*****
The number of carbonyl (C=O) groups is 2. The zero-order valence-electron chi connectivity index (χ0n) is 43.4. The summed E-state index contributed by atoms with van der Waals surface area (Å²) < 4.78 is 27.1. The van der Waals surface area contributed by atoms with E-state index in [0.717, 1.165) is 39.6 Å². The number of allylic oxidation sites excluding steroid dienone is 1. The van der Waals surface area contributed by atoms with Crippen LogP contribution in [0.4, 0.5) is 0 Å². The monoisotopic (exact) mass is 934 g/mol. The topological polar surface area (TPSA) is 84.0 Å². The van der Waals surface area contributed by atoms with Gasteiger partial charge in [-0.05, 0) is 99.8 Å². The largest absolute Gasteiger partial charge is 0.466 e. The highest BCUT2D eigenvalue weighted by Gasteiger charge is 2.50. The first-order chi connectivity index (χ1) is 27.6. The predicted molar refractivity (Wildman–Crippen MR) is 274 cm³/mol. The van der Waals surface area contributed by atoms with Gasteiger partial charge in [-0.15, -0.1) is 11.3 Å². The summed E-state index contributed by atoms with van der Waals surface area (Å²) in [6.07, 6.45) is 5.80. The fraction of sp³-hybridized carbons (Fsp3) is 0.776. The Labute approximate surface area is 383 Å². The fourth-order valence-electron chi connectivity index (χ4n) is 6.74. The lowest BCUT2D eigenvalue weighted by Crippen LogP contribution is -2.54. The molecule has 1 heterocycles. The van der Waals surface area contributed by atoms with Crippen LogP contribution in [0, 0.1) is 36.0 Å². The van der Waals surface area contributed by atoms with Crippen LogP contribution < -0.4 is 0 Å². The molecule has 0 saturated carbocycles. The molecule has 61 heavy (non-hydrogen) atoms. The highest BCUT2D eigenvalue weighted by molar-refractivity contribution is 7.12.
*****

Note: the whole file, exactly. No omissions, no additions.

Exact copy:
The number of carbonyl (C=O) groups is 2. The zero-order valence-electron chi connectivity index (χ0n) is 43.4. The summed E-state index contributed by atoms with van der Waals surface area (Å²) < 4.78 is 27.1. The van der Waals surface area contributed by atoms with E-state index in [0.717, 1.165) is 39.6 Å². The number of allylic oxidation sites excluding steroid dienone is 1. The van der Waals surface area contributed by atoms with Crippen LogP contribution in [0.4, 0.5) is 0 Å². The monoisotopic (exact) mass is 934 g/mol. The topological polar surface area (TPSA) is 84.0 Å². The van der Waals surface area contributed by atoms with Gasteiger partial charge in [-0.05, 0) is 99.8 Å². The largest absolute Gasteiger partial charge is 0.466 e. The highest BCUT2D eigenvalue weighted by Gasteiger charge is 2.50. The first-order chi connectivity index (χ1) is 27.6. The predicted molar refractivity (Wildman–Crippen MR) is 274 cm³/mol. The van der Waals surface area contributed by atoms with Gasteiger partial charge in [-0.15, -0.1) is 11.3 Å². The summed E-state index contributed by atoms with van der Waals surface area (Å²) in [6.07, 6.45) is 5.80. The fraction of sp³-hybridized carbons (Fsp3) is 0.776. The Labute approximate surface area is 383 Å². The fourth-order valence-electron chi connectivity index (χ4n) is 6.74. The lowest BCUT2D eigenvalue weighted by Crippen LogP contribution is -2.54. The molecule has 1 heterocycles. The van der Waals surface area contributed by atoms with Crippen LogP contribution in [0, 0.1) is 36.0 Å². The van der Waals surface area contributed by atoms with Crippen LogP contribution < -0.4 is 0 Å². The molecule has 0 saturated carbocycles. The molecule has 61 heavy (non-hydrogen) atoms. The highest BCUT2D eigenvalue weighted by molar-refractivity contribution is 7.12.